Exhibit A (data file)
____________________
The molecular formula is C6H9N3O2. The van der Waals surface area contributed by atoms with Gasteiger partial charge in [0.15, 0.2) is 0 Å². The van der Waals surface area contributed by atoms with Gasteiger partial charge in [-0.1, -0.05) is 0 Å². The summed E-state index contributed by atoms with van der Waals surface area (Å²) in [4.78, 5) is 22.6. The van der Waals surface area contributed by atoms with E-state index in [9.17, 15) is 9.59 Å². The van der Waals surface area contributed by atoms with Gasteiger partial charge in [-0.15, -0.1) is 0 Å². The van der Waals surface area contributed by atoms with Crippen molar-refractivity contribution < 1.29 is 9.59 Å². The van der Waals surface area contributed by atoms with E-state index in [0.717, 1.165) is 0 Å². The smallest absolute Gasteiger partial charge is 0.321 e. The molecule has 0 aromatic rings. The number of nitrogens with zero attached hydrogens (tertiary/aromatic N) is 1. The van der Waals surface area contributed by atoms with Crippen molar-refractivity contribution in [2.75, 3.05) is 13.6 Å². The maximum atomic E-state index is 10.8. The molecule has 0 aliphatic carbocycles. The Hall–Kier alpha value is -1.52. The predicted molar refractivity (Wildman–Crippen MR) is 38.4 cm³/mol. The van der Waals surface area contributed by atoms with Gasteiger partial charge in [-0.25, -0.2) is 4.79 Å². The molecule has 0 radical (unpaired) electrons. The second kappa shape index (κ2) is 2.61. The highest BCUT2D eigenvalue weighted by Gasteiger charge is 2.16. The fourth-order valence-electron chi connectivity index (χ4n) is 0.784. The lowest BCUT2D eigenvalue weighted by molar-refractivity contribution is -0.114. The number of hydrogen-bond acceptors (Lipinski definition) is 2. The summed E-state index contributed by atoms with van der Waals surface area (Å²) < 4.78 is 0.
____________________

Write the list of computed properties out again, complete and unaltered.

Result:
The molecular formula is C6H9N3O2. The van der Waals surface area contributed by atoms with Gasteiger partial charge in [0.15, 0.2) is 0 Å². The van der Waals surface area contributed by atoms with Gasteiger partial charge in [-0.1, -0.05) is 0 Å². The summed E-state index contributed by atoms with van der Waals surface area (Å²) in [4.78, 5) is 22.6. The van der Waals surface area contributed by atoms with E-state index in [9.17, 15) is 9.59 Å². The van der Waals surface area contributed by atoms with Gasteiger partial charge in [-0.15, -0.1) is 0 Å². The van der Waals surface area contributed by atoms with Crippen molar-refractivity contribution < 1.29 is 9.59 Å². The van der Waals surface area contributed by atoms with E-state index in [0.717, 1.165) is 0 Å². The smallest absolute Gasteiger partial charge is 0.321 e. The molecule has 0 aromatic rings. The number of nitrogens with zero attached hydrogens (tertiary/aromatic N) is 1. The van der Waals surface area contributed by atoms with Crippen molar-refractivity contribution in [2.75, 3.05) is 13.6 Å². The maximum atomic E-state index is 10.8. The molecule has 0 aliphatic carbocycles. The Hall–Kier alpha value is -1.52. The predicted molar refractivity (Wildman–Crippen MR) is 38.4 cm³/mol. The van der Waals surface area contributed by atoms with Gasteiger partial charge in [-0.25, -0.2) is 4.79 Å². The molecule has 0 radical (unpaired) electrons. The second kappa shape index (κ2) is 2.61. The highest BCUT2D eigenvalue weighted by Gasteiger charge is 2.16. The fourth-order valence-electron chi connectivity index (χ4n) is 0.784. The lowest BCUT2D eigenvalue weighted by molar-refractivity contribution is -0.114. The number of hydrogen-bond acceptors (Lipinski definition) is 2. The summed E-state index contributed by atoms with van der Waals surface area (Å²) < 4.78 is 0.